Caroline Hoxby, a Stanford professor whose work I’ve mentioned before, has released another report, this time entitled “The Changing Selectivity of American Colleges” on how the landscape of college admissions has changed over the past 55 years. A writer for the *New York Times *blog The Choice, Rebecca Ruiz, has written about the report and responded to some of its interesting findings and hypotheses, particularly about the more selective colleges. For one thing, Hoxby has found that:
Since 1955…the number of high school graduates has grown by 131 percent while the number of college spots has risen by 297 percent.
This fact, combined with falling transportation and communication costs, means that she finds that 90 percent of colleges are in fact less selective than in 1955. So far, so good: there are more college slots due to new schools and expansions of old schools and its easier for kids to go further away from home, so more kids from, say, NYC end up across the country rather than clogging every college in the city (not that they don’t try to go to schools in the city, but the fact that they have the option to go elsewhere, eliminates the potential bottleneck there), meaning that many schools end up being less selective than they might have been in 1955.
However, it is Hoxby’s findings about the 75 to 100 top institutions (the uppermost 10 percent) that are the most interesting. As we all know, acceptance rates at Ivy League institutions and other elite universities across the country have declined dramatically over the years, something which continues today. At the very top, acceptance rates have dipped below 10 percent, down from as high as 30-40 percent in the 1970s. Why is this?
The conventional explanation is basic supply-and-demand: for the most part, increases in demand for slots at these universities has outpaced increases in supply. There is a fixation on these elite schools, so they continue to receive more and more applications. Hoxby proposes an alternative:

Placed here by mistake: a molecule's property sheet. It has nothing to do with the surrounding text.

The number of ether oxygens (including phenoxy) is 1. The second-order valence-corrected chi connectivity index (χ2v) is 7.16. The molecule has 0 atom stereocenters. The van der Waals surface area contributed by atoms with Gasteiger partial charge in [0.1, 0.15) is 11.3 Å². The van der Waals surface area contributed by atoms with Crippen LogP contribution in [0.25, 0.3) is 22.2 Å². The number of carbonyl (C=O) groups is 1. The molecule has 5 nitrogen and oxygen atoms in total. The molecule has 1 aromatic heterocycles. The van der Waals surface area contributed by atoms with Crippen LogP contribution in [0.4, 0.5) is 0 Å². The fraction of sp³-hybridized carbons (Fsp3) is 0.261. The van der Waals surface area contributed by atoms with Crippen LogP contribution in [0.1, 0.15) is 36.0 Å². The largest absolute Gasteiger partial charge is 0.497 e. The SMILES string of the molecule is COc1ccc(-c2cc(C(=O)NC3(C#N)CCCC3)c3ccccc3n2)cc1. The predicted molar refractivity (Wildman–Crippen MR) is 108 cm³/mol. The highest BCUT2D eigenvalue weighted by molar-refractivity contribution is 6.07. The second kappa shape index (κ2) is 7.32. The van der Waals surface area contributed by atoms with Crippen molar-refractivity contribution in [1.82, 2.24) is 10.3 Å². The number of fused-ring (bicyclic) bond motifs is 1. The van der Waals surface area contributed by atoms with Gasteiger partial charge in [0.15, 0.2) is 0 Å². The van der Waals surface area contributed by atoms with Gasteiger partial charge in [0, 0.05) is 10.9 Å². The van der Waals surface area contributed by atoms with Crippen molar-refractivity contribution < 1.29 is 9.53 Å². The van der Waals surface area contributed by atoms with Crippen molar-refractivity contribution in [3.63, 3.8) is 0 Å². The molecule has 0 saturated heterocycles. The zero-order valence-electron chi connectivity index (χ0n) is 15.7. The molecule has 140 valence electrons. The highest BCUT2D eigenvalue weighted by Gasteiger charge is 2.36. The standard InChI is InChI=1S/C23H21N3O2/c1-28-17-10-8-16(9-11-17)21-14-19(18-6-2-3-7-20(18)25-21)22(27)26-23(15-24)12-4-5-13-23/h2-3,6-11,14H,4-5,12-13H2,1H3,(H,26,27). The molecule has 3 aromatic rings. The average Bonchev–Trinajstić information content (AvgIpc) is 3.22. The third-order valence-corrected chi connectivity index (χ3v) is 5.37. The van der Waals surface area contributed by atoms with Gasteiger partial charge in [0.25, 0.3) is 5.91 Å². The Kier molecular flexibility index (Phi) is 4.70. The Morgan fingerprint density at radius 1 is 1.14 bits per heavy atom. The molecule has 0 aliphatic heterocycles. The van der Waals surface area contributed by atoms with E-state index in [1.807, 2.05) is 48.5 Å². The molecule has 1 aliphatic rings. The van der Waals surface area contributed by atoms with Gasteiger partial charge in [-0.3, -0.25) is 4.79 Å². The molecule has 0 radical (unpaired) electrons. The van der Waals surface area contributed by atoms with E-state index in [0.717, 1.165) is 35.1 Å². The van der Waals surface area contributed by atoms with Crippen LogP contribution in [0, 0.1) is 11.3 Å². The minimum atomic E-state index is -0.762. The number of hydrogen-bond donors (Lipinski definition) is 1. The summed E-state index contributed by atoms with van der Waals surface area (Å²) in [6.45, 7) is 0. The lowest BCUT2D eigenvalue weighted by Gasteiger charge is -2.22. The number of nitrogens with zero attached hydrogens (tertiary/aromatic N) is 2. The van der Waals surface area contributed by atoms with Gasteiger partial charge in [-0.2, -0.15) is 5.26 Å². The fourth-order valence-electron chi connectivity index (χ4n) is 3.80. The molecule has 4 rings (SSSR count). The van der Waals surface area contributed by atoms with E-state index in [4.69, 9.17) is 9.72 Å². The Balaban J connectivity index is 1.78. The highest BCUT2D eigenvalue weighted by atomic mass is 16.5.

I think it has to do with information. If you think of the typical college student in 1955, this college student had no idea where he or she was in the national distribution. He didn’t know if he was in the 90th percentile or the 10th percentile. And the colleges didn’t know, either…Once there was more information due to national testing and other things, students figured out who they were. Before that, they’d been very dependent on high school counselors and the local feeder pools…Localness has just become less important. It’s really all about re-sorting of students.
In effect, she is arguing that in the past, colleges relied on local high schools, historic feeders, and a healthy dose of legacy to get applicants. Without any strong objective standard, elite universities accepted a wider array of students rather than simply the highest achieving ones. As information (such as SAT scores and AP courses) appeared to allow universities to make cross-candidate comparisons, they became able to both select for more elite candidates; meanwhile, as college rankings and other cross-school measurements appeared, the best schools became apparent to students, allowing them to attract the best candidates. In 1955, a great student in Alabama might have been looking at the University of Alabama, or perhaps an even more local school, but now that student is also considering Georgetown or Stanford.
This all seems to make sense, but Hoxby pushes this theory to an almost bizarre extreme claiming to Ms. Ruiz that “[t]hese colleges have expanded enough for extra students to go. Change in selectivity doesn’t come from the fact that they have not opened enough seats.” I find this incredibly hard to believe. Sure, there may be better applicants applying to Stanford now than in 1955, when the school was even more overwhelmingly Californian (and West Coast in general), but that doesn’t change the fact that Stanford is receiving record numbers of applications every year. It’s not just that the caliber of the competition has increased: there are a lot more competitors too.